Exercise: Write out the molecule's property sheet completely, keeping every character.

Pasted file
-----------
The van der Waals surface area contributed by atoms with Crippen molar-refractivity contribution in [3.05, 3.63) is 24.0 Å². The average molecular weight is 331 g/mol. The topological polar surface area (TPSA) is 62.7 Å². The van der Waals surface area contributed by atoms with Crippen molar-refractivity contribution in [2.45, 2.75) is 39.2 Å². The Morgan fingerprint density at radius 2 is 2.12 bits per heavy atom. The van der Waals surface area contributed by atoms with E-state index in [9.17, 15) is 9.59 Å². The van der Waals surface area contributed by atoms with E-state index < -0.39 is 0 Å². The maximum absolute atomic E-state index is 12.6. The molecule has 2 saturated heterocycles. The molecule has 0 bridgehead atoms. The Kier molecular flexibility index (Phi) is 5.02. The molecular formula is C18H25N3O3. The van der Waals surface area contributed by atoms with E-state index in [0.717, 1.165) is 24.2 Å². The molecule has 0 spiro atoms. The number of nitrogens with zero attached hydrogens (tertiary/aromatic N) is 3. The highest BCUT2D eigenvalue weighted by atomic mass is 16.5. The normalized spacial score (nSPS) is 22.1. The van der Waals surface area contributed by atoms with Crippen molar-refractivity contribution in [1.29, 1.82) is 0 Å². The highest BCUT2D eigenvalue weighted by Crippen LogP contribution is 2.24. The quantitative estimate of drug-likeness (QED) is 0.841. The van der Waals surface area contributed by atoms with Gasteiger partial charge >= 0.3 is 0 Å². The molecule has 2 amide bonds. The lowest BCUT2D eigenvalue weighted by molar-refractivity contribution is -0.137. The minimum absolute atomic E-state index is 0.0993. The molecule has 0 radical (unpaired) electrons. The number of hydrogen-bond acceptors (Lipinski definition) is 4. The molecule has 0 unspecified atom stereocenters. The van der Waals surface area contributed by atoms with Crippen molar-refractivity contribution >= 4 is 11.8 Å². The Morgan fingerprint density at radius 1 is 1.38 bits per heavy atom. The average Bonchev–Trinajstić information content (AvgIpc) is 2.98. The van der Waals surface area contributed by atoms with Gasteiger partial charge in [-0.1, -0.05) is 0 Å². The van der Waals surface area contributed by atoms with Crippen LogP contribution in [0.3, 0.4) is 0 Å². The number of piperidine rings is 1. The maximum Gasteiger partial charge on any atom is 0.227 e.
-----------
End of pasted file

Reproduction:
The van der Waals surface area contributed by atoms with Crippen molar-refractivity contribution in [3.05, 3.63) is 24.0 Å². The average molecular weight is 331 g/mol. The topological polar surface area (TPSA) is 62.7 Å². The van der Waals surface area contributed by atoms with Crippen molar-refractivity contribution in [2.45, 2.75) is 39.2 Å². The Morgan fingerprint density at radius 2 is 2.12 bits per heavy atom. The van der Waals surface area contributed by atoms with E-state index in [9.17, 15) is 9.59 Å². The van der Waals surface area contributed by atoms with E-state index < -0.39 is 0 Å². The maximum absolute atomic E-state index is 12.6. The molecule has 2 saturated heterocycles. The molecule has 0 bridgehead atoms. The Kier molecular flexibility index (Phi) is 5.02. The molecular formula is C18H25N3O3. The van der Waals surface area contributed by atoms with E-state index in [0.717, 1.165) is 24.2 Å². The molecule has 0 spiro atoms. The number of nitrogens with zero attached hydrogens (tertiary/aromatic N) is 3. The highest BCUT2D eigenvalue weighted by atomic mass is 16.5. The normalized spacial score (nSPS) is 22.1. The van der Waals surface area contributed by atoms with Crippen molar-refractivity contribution in [1.29, 1.82) is 0 Å². The highest BCUT2D eigenvalue weighted by Crippen LogP contribution is 2.24. The quantitative estimate of drug-likeness (QED) is 0.841. The van der Waals surface area contributed by atoms with Gasteiger partial charge >= 0.3 is 0 Å². The molecule has 2 amide bonds. The lowest BCUT2D eigenvalue weighted by molar-refractivity contribution is -0.137. The minimum absolute atomic E-state index is 0.0993. The molecule has 0 radical (unpaired) electrons. The number of hydrogen-bond acceptors (Lipinski definition) is 4. The molecule has 0 unspecified atom stereocenters. The van der Waals surface area contributed by atoms with Crippen molar-refractivity contribution >= 4 is 11.8 Å². The Morgan fingerprint density at radius 1 is 1.38 bits per heavy atom. The average Bonchev–Trinajstić information content (AvgIpc) is 2.98. The van der Waals surface area contributed by atoms with Gasteiger partial charge in [-0.1, -0.05) is 0 Å². The van der Waals surface area contributed by atoms with Crippen LogP contribution in [0.3, 0.4) is 0 Å². The number of piperidine rings is 1. The maximum Gasteiger partial charge on any atom is 0.227 e.